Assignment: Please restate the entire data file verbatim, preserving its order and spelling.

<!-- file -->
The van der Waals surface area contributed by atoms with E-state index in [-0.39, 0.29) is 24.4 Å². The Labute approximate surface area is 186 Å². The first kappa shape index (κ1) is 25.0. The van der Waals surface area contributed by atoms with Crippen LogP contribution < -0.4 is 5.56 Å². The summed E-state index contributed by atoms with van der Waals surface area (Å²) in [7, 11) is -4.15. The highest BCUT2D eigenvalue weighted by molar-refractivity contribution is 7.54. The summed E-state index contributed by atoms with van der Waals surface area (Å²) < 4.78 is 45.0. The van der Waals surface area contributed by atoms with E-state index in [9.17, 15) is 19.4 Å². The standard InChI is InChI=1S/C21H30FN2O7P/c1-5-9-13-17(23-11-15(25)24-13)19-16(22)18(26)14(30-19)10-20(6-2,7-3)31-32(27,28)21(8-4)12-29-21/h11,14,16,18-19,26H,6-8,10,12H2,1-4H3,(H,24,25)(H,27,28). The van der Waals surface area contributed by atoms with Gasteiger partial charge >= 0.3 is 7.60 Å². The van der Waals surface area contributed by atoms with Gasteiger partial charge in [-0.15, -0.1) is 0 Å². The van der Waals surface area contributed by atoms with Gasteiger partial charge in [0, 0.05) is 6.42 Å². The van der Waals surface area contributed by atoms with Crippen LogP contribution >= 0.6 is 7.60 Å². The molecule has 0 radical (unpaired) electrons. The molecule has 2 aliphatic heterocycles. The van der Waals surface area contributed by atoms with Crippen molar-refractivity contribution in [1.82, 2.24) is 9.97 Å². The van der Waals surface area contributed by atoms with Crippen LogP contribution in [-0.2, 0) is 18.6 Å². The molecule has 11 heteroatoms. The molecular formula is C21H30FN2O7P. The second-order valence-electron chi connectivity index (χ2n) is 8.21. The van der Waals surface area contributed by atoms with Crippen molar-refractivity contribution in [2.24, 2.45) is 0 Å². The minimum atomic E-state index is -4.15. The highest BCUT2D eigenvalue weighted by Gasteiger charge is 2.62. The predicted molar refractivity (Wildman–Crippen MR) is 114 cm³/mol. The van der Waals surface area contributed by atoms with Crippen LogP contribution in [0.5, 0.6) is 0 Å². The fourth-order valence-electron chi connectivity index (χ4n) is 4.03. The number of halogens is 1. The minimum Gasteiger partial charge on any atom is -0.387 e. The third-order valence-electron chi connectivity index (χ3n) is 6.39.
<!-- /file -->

The van der Waals surface area contributed by atoms with E-state index in [-0.39, 0.29) is 24.4 Å². The Labute approximate surface area is 186 Å². The first kappa shape index (κ1) is 25.0. The van der Waals surface area contributed by atoms with Crippen LogP contribution < -0.4 is 5.56 Å². The summed E-state index contributed by atoms with van der Waals surface area (Å²) in [7, 11) is -4.15. The highest BCUT2D eigenvalue weighted by molar-refractivity contribution is 7.54. The summed E-state index contributed by atoms with van der Waals surface area (Å²) < 4.78 is 45.0. The van der Waals surface area contributed by atoms with E-state index in [9.17, 15) is 19.4 Å². The standard InChI is InChI=1S/C21H30FN2O7P/c1-5-9-13-17(23-11-15(25)24-13)19-16(22)18(26)14(30-19)10-20(6-2,7-3)31-32(27,28)21(8-4)12-29-21/h11,14,16,18-19,26H,6-8,10,12H2,1-4H3,(H,24,25)(H,27,28). The van der Waals surface area contributed by atoms with Gasteiger partial charge >= 0.3 is 7.60 Å². The van der Waals surface area contributed by atoms with Gasteiger partial charge in [-0.15, -0.1) is 0 Å². The van der Waals surface area contributed by atoms with Gasteiger partial charge in [0, 0.05) is 6.42 Å². The van der Waals surface area contributed by atoms with Crippen LogP contribution >= 0.6 is 7.60 Å². The molecule has 0 radical (unpaired) electrons. The molecule has 2 aliphatic heterocycles. The van der Waals surface area contributed by atoms with Crippen molar-refractivity contribution in [1.82, 2.24) is 9.97 Å². The van der Waals surface area contributed by atoms with Crippen LogP contribution in [-0.2, 0) is 18.6 Å². The molecule has 11 heteroatoms. The molecular formula is C21H30FN2O7P. The second-order valence-electron chi connectivity index (χ2n) is 8.21. The van der Waals surface area contributed by atoms with Crippen molar-refractivity contribution in [2.24, 2.45) is 0 Å². The minimum atomic E-state index is -4.15. The highest BCUT2D eigenvalue weighted by Gasteiger charge is 2.62. The predicted molar refractivity (Wildman–Crippen MR) is 114 cm³/mol. The van der Waals surface area contributed by atoms with Crippen LogP contribution in [0.5, 0.6) is 0 Å². The fourth-order valence-electron chi connectivity index (χ4n) is 4.03. The number of halogens is 1. The minimum Gasteiger partial charge on any atom is -0.387 e. The third-order valence-electron chi connectivity index (χ3n) is 6.39.